Practically speaking, though, we don't always need our very best performance for a task, and it makes sense to juggle several. For example, it makes sense to read something on the bus, but perhaps not difficult course-related reading that needs your most focused attention.

          Originally posted by pakiyabhai
          Question - > Are we good at handling one task at once , is that more productive ?
          No. There are thousands of studies by cognitive psychologists showing that performance deteriorates when humans try to do two or more different tasks. This is true even for the simplest of tasks. And this is true for both males and females. This phenomenon is called the "cognitive bottleneck," and lots of work aims to understand how this works in the brain.

          Furthermore, there is always overhead in switching from one task to another. This is true for computer processors also. Lots of research is done to characterize the task switching overhead for various tasks.

          So for demanding tasks, it is best to devote your full attention to only one task for a reasonable chunk of time, until just before mental fatigue would set in.

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          • #6
            Multi-tasking?

            I seem to remember reading in DA's book about the importance of getting rid of dead stuff in one's general filing system and him saying he did this while he took part in boring conferencing calls. Isn't that multi-tasking? It seems to me the sort of multi-tasking that is a good idea and it leads to more productivity not less.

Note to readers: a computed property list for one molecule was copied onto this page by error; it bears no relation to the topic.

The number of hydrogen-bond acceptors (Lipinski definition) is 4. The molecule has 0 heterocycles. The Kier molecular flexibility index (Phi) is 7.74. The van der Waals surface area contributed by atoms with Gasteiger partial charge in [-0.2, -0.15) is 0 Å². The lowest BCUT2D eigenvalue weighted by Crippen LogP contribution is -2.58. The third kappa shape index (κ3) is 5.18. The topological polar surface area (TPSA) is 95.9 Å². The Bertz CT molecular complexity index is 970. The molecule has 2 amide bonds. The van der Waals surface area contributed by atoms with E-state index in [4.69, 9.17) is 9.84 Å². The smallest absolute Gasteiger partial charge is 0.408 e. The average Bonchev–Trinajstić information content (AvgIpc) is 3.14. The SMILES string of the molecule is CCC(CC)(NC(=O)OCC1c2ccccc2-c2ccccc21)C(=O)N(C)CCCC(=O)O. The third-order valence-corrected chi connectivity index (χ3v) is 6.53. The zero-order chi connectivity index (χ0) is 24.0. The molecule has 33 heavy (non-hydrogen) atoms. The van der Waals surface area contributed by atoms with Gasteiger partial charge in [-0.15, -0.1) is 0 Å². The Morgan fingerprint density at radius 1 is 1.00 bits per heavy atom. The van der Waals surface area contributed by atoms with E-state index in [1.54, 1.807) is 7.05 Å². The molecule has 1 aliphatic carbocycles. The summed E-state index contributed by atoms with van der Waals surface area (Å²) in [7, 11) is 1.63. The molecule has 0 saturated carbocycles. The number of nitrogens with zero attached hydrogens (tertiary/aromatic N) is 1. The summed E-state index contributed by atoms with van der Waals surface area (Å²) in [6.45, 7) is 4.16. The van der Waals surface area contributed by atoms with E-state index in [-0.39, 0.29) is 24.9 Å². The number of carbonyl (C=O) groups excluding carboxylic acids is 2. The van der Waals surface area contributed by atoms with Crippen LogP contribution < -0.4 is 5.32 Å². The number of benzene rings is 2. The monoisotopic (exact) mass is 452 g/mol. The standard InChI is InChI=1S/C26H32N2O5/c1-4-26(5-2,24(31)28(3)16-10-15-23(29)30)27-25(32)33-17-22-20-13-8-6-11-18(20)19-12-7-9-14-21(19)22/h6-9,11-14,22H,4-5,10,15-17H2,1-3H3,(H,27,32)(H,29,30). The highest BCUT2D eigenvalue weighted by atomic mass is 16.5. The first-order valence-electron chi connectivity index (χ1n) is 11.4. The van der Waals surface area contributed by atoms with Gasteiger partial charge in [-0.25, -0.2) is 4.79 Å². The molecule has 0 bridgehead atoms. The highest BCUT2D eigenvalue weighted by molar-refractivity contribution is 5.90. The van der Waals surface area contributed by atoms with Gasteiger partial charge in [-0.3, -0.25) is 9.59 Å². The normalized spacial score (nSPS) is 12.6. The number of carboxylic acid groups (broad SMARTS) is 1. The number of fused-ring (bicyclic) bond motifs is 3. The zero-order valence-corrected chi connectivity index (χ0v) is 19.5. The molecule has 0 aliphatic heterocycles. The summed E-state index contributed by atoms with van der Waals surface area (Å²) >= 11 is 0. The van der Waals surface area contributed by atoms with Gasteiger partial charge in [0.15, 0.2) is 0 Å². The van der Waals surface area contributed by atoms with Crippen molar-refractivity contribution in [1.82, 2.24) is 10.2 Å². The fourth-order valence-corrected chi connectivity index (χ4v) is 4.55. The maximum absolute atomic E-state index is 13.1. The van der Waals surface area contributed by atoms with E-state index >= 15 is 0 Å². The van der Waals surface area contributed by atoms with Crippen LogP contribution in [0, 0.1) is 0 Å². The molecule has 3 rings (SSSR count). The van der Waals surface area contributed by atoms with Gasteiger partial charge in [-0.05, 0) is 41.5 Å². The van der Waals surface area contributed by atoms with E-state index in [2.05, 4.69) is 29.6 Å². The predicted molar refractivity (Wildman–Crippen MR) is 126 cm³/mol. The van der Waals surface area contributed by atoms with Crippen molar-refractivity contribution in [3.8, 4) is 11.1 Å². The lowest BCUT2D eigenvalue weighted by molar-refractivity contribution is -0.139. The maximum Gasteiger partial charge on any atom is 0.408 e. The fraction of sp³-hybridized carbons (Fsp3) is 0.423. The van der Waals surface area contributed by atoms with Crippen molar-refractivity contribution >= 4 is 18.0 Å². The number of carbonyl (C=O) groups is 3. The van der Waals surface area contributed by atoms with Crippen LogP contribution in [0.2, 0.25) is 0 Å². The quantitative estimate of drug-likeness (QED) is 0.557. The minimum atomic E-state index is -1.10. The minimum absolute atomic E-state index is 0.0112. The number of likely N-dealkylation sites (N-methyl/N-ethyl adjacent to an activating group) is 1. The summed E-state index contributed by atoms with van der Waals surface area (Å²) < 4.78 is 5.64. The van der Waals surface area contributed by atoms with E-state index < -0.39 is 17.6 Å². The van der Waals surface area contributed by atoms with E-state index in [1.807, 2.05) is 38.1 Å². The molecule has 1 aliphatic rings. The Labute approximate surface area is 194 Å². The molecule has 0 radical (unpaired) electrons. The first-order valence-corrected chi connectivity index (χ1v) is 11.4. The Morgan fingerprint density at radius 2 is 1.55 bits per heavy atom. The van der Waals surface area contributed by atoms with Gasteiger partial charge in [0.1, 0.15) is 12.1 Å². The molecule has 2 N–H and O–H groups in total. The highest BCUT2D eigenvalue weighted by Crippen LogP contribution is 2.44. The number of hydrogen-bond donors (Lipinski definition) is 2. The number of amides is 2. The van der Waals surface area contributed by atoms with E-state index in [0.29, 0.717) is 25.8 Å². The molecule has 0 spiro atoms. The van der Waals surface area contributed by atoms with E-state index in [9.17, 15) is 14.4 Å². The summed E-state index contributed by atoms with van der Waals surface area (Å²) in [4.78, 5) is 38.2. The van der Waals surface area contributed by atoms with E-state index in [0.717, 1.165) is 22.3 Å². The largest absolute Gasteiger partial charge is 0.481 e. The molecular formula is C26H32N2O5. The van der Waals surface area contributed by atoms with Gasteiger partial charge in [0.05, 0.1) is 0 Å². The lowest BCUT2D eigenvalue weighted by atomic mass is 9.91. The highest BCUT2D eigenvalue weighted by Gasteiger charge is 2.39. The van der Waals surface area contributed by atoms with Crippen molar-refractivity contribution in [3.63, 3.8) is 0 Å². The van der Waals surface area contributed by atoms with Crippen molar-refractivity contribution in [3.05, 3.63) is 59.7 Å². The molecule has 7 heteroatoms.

Comment


            • #7
              Originally posted by tominperu
              I seem to remember reading in DA's book about the importance of getting rid of dead stuff in one's general filing system and him saying he did this while he took part in boring conferencing calls. Isn't that multi-tasking? It seems to me the sort of multi-tasking that is a good idea and it leads to more productivity not less.
              I'm assuming boring conference call refers to one in which he is not actively involved or not an active speaker. I know from experience, that if I am on a conference call where I am not an active participant and I try to do mindless work, like skim email, that at a fairly early point I tune out the call entirely. Usually this means I miss something that i should have heard.

              However, I can read on the bus, do language on CD on the bus, etc. I think that's because I have no active responsibility on the bus.